14 Days of Freedom: Day 2

I pride myself on my leftism. I'm young, so I haven't been to many protests; I spent much of my life as a capitalist sheep, so I haven't spoken up much. I plan to change that. I want to march in the streets - fight, if that's what it takes.

The people (or should I say sheeple?) around me seem rather disturbed by this course of action. Ostensibly they fear for my safety - really, I think they fear for my sanity and their social standing (for the record, I'm the sanest and happiest I have ever been, and I don't give a fuck about the society game).

If standing up for basic human rights, if standing up for what I think is right - as should be possible, nay desirable and encouraged in a free and humane society - means that I risk anywhere between arrest and death (while people aren't dying in the UK yet, people in other countries are), I'll stick my neck out and risk arrest and death. Someone's got to do it, after all.

Someone once remarked to me "Call me old-fashioned, but I think a life should stand for something" - well, as old-fashioned as it sounds, I agree with him. I do think a life should be lived doing something or fighting for something, not wasted inching slowly along the passage of the system. Such a life isn't a life at all: I know that much, for I've lived that way - and found it sorely wanting in things to keep me there, to say the least. Now I live life as an anti-capitalist, leftist, protester, blogger, tweeter and part-time thinker, and though it's more difficult and, even in the so-called free world, more dangerous, it's more worthwhile.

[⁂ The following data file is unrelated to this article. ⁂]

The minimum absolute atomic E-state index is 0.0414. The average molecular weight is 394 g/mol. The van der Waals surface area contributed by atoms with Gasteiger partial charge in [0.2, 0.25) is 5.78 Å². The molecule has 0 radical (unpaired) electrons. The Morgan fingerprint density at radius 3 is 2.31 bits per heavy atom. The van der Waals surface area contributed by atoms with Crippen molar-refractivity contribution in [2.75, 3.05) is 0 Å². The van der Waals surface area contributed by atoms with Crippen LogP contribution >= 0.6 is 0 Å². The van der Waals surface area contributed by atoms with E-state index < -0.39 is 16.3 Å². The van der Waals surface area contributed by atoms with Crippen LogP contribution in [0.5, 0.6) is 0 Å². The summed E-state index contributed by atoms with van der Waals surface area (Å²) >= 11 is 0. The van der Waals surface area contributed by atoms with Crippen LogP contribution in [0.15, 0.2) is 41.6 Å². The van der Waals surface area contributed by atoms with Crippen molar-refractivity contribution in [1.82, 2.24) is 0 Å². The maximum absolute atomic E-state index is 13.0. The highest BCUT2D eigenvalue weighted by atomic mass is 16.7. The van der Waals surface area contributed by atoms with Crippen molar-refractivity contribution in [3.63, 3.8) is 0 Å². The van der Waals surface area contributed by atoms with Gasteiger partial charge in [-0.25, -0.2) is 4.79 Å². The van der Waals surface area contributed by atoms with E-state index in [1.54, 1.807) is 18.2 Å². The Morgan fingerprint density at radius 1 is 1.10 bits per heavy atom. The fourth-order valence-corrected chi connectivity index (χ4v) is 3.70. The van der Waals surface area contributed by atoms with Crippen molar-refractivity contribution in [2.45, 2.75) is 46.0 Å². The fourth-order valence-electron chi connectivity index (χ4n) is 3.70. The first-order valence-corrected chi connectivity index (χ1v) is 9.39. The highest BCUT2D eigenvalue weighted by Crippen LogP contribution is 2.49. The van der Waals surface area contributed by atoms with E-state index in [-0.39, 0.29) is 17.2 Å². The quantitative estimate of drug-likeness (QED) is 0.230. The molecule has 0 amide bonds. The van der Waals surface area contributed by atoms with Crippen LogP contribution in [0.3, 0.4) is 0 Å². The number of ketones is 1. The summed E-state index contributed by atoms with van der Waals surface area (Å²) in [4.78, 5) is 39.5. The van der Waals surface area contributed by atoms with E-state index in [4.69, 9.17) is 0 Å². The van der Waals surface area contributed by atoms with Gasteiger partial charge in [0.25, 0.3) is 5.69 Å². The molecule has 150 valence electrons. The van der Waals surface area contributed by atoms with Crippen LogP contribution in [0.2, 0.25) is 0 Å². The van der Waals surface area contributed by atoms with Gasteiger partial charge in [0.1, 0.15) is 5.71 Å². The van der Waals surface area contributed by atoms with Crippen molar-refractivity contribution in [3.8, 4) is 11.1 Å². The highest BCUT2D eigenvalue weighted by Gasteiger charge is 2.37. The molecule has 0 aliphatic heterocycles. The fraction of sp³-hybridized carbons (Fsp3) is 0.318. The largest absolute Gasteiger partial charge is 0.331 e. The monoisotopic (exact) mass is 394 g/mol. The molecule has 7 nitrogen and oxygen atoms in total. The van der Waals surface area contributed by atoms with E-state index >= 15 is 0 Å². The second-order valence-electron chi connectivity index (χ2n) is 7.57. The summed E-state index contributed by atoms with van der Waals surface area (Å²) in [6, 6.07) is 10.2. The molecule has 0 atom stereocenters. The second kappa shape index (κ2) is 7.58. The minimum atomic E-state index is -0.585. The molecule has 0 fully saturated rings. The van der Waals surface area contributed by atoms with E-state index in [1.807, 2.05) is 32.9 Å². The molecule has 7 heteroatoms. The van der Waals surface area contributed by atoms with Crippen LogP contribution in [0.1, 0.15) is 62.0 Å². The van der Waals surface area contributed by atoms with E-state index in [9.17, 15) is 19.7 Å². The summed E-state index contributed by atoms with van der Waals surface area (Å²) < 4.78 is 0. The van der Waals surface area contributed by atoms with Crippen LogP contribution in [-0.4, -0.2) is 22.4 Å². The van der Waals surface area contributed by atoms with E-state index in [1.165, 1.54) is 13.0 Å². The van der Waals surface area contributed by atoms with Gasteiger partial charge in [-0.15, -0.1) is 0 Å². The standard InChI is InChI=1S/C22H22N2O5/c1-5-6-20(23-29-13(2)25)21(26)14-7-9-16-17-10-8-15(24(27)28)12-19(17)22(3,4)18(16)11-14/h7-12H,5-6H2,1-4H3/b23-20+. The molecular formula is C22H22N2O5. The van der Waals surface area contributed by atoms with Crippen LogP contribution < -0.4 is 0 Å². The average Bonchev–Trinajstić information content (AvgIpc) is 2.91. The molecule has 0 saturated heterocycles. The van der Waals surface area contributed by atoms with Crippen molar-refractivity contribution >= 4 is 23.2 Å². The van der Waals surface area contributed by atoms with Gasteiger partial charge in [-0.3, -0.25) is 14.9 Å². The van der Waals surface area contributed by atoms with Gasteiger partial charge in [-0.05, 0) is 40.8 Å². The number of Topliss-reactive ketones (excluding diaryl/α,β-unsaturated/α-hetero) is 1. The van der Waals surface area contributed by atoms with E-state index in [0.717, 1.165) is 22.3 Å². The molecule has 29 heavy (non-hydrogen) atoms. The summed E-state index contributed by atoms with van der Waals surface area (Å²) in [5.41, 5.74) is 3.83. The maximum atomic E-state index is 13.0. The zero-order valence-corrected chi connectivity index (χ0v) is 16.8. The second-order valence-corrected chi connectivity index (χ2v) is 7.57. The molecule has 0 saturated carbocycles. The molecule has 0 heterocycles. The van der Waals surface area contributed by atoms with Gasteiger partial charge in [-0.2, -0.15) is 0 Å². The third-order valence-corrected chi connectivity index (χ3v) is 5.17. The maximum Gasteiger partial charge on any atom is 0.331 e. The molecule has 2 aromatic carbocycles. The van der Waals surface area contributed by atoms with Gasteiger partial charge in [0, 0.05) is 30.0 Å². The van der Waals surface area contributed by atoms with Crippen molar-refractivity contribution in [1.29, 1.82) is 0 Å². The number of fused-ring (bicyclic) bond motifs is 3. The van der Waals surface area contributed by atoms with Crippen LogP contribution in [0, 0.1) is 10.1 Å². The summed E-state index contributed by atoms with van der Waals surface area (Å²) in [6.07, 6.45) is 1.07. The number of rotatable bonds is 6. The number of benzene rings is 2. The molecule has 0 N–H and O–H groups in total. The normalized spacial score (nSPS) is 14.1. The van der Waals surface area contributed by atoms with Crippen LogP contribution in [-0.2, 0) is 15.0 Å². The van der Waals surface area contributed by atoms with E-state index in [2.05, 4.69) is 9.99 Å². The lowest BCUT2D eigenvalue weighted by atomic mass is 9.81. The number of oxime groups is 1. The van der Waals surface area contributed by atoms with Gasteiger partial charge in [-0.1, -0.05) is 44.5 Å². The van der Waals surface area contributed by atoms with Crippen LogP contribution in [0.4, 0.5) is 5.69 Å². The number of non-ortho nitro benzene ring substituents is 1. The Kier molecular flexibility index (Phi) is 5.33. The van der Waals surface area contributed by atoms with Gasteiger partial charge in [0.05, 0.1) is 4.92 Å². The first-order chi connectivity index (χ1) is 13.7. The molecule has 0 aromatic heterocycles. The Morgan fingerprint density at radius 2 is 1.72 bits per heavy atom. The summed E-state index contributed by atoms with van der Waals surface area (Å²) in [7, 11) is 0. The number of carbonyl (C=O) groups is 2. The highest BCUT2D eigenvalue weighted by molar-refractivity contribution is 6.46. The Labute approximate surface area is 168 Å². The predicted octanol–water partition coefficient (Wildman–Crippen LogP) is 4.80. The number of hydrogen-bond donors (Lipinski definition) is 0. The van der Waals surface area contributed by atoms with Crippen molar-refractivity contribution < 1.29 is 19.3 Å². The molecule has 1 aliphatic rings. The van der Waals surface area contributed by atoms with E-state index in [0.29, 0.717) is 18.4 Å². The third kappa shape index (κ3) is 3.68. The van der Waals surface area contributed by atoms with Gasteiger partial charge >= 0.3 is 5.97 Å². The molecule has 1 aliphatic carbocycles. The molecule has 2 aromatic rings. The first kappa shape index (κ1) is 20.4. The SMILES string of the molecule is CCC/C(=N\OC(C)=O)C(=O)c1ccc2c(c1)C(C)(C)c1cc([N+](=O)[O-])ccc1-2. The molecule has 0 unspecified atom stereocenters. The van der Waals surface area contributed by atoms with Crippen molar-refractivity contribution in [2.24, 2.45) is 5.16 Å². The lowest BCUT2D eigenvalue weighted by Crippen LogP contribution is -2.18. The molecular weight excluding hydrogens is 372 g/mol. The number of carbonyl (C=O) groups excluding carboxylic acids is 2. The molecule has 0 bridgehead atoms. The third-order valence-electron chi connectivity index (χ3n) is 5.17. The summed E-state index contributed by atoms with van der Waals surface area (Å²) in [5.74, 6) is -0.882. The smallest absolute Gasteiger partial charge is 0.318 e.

Wake up. Life is not worth living without freedom, without being able to sustain oneself, without being able to dissent and protest, without being able to have a say in running one's own life, without basic human rights. That is why I go out on the streets and sing and camp and protest. That is why I am perfectly willing for my friends and family to treat me like a stranger when they find out about my political beliefs. That is why I am perfectly willing for a nice, polite, upper-middle-class girl (me - well somewhat anyway) to be arrested for speaking my mind. I will not bury my head in the sand. I will not stand by while people are killed and governments take away our inalienable rights, because I care enough about humanity to risk a little to take back the things that make humanity worth sustaining.

Nobody should be trying to avoid this. We are in this together, and we're perilously close to losing all hope for a free and humane society. Wake up. Take your place in the struggle. Do something. Yes, it's risky, but if we don't - one day we'll wake up and find that unless we live our lives in fear of a government that doesn't even leave us the shirts on our backs, we'll be disappeared or tortured or even killed. That day is already within sight, and doing nothing or pretending that it'll never happen won't keep it from coming. Resisting and protesting, no matter how dangerous, has a ghost of a chance of changing things - which is better than doing nothing at all.